I would also like to focus on how public bodies in your area and beyond could do more to open their contract opportunities to SMEs, and therefore help you out.

Many local government and other public bodies talk about how they wish they could help SMEs gain better access to their contract opportunities, but claim that, unfortunately they are unable to do so because of European Union procurement rules.

This, in fact is not the case. EU rules are not a barrier and can actually be used to actually help SMEs gain entry to the public sector marketplace.

Unfortunately, few public bodies care to spend time investing in developing their procurement strategy so that it not only delivers best value for tax-payers.

SMEs can and do bring significant benefits to the public sector by creating greater competition, providing innovative solutions and delivering lower prices with higher quality of service. They are often far more flexible and specialised.

As stated above, the EU public procurement legislation can be used to improve SMEs’ ability to supply the public sector. The regulations state that contracting authorities may waive such application in respect of lots, the estimated value of which, net of VAT, is less than approximately €80,000 for services and supplies, or as much as €1 million for works, provided that the aggregate value of those lots does not exceed 20 per cent of the aggregate value of the lots as a whole.

The size of such contracts is perfect for SMEs and, more importantly, they do not have to be let using the EC procurement processes.

So why don’t public bodies use this allowance? Often because they do not know this option is available to them. Another reason is that it is considered resource intensive to have to let two contracts rather than one. However, given that the small value allowance does not require compliance with the Directives, this is not really the case.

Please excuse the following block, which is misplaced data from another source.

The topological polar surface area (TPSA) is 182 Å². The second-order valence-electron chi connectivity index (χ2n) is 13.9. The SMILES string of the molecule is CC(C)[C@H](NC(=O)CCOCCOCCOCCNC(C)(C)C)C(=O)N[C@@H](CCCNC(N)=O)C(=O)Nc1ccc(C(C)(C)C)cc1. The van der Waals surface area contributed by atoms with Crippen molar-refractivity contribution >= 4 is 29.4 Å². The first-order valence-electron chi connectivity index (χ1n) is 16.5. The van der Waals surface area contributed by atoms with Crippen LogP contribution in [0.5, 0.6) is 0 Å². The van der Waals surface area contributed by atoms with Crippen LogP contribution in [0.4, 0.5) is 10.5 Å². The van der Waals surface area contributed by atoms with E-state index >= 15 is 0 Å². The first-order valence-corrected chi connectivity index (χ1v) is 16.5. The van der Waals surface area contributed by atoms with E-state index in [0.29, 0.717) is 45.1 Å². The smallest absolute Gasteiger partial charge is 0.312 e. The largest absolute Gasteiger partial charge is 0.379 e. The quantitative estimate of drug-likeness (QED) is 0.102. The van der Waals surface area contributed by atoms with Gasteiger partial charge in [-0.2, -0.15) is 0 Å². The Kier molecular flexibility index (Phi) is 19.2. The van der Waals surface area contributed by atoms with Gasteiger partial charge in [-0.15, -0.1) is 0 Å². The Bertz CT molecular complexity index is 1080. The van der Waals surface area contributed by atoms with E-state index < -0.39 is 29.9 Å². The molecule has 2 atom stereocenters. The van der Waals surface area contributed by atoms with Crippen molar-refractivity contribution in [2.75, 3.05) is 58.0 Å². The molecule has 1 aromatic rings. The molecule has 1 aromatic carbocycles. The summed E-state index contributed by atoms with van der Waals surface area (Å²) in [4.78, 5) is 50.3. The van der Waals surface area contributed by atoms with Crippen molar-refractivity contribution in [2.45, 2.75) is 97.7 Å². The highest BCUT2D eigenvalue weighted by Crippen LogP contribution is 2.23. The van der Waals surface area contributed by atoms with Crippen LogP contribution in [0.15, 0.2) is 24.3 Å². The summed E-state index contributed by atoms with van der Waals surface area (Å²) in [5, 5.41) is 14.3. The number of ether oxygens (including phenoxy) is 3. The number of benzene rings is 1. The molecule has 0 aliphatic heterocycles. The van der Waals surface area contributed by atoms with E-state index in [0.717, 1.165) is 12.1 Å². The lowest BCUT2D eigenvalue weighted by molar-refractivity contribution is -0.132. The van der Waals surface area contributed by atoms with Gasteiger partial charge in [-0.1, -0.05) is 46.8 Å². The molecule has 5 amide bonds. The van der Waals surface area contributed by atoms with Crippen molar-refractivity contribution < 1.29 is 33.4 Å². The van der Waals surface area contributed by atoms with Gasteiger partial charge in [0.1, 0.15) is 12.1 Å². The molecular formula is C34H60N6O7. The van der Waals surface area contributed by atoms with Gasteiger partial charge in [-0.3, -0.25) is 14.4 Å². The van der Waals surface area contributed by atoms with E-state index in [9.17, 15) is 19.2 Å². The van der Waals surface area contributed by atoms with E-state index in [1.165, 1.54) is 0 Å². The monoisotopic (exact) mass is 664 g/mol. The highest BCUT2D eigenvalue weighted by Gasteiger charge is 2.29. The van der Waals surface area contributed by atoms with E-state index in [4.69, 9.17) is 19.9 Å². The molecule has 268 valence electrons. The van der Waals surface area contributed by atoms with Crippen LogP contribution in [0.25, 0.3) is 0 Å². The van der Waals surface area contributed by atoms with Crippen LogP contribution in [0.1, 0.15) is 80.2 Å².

Ask your local public sector organisations how their procurement strategy helps SMEs. For instance, does it seek to ask:

• If there are there elements best left outside the main contract and offered as a separate small contract?

• Whether it is really a good idea to place all of the work with one supplier? Would there for example be advantages in dividing it into lots? If so, be clear about how the requirement is to be divided.

• Should the contract be let in lots either on a product or geographical basis?

My final advice to you is, don’t accept the idea that public purchasing practices cannot be changed. Use your representative trade bodies, Chambers of Commerce, Members of Parliament and other business representative groups to lobby and pressure for change. The changes and challenges outlined in my series of articles can deliver, not only for your company and others companies, but also for the benefit of wider society. That surely is an aim worth pushing for.

In the next article of this series on public sector contracting, my colleague Eddie Regan will provide you with a simple guide to how you can tender more effectively for the opportunities that are open to SMEs.

Article Categories